Controlling odour and VOC pollution in composites manufacturing
Fibre Reinforced Plastic (FRP) composites are widely used in manufacturing as they are strong yet lightweight. Layers of glass or carbon fibres are combined with layers of resin in moulds to produce items such as boats, bathtubs and pipes.
However, the resins often contain styrene, a well-known Volatile Organic Compound (VOC), which can cause several issues. The biggest problem is odour nuisance, potentially leading to complaints from those living or working near factories where composites are handled.
Styrene is also subject to VOC emission regulations, with limits set on regional or even on company level. In Poland, for example, concentrations in the workplace must be kept below 50 mgC/m3.
DESOTEC’s filters are ideal for purifying air emissions from the composite production process to enable factories to keep the air clean and their neighbours happy!
One Polish composites manufacturer was planning to expand its operations, opening a new building to produce Glass fibre Reinforced Plastic (GRP) pipes.
As GRP is both lightweight and resistant to corrosion, it is suitable for making giant pipes with diameters in excess of 2 metres – perfect for carrying both water and energy. GRP pipes are gradually replacing those made from steel or stainless steel, which are heavy and prone to corrosion.
The production process involves layering glass fibre and resin into a rotating drum, which produces emissions containing styrene.
The manufacturer’s new building was scheduled to handle 50 tonnes of resin per year. It would operate in one or two shifts per day, producing a polluted air flow of around 15 000 m3 per hour.
The company knew it needed to resolve two issues: VOC emissions and odour nuisance to neighbours.
It approached DESOTEC shortly before the new building was due to open, keen to find a cost-effective solution that could be installed immediately in order to avoid a delay in production start-up.
As this expansion was new, the manufacturer also wanted the freedom to cancel the filter if business declined in the future, or upgrade to a larger one if production needed to expand again.
Based on its experience with similar manufacturers, DESOTEC proposed installing its AIRCON H filter. This was fitted within just two weeks of the initial approach from the manufacturer.
Once it was in place, the manufacturer was able to complete the installation of the new building and start production on time.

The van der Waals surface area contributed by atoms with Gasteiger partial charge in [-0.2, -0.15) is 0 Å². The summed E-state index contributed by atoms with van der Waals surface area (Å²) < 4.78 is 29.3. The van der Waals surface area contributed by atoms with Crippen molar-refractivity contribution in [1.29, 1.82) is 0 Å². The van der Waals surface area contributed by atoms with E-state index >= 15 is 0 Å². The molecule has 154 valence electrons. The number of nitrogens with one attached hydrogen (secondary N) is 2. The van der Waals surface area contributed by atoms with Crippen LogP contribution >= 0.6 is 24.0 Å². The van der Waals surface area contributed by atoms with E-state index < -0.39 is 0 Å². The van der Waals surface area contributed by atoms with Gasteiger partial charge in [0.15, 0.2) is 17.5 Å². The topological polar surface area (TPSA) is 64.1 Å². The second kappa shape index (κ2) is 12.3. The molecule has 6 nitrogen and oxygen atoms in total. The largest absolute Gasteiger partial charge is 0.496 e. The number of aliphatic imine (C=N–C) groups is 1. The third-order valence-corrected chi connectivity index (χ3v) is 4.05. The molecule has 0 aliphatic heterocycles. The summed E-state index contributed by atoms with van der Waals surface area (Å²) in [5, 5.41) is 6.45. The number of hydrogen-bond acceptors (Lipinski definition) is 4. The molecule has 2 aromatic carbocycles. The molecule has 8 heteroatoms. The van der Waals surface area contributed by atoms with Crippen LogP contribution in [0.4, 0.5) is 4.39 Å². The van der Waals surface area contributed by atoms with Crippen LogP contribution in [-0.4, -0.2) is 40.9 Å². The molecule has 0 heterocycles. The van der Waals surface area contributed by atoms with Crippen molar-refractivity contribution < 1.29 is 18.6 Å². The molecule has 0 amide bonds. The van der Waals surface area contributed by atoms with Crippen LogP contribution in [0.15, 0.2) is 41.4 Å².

Air is now extracted from the rotating drum and treated by the DESOTEC filter. The purified air can then be safely emitted into the environment.
The AIRCON H is designed with a low pressure drop, reducing the energy required to push the flow through the activated carbon bed. This keeps energy costs down for the client.
As DESOTEC filters are supplied on a monthly rental basis, they do not require major upfront investment from manufacturers. They are easy to install, remove or upgrade if necessary.
When the carbon filters are spent, they are exchanged and transported by DESOTEC to its own reactivation site, meaning clients do not have to handle the spent carbon and pollutant themselves.
At the DESOTEC site, the carbon is reactivated so it can be reused. This represents a further cost saving for the client.
Since the new building started operations in autumn 2019, there has been no noticeable odour outside the factory. The concentration of styrene in emissions has been around zero – well below detection limits.
The client is happy with the solution, especially in terms of its effectiveness, its cost-efficiency, the speed of installation, and its flexibility if the business should expand – or reduce – in the future.
Furthermore, the neighbours are happy, too, with no complaints about odour. It’s a win-win!
At DESOTEC’s facilities, all used carbon is analysed so the right measures can be taken for handling and removing the saturated carbon out of the mobile filters. All molecules that were adsorbed on the activated carbon at the customers’ site, are desorbed inside DESOTEC’s reactivation furnaces. These contaminants are then fully destroyed, in accordance with National and European legislation, by an incineration and neutralisation setup. The entire installation and it's emissions are under continuous on-line monitoring, which guarantees that only harmless water vapour is seen exiting the chimney.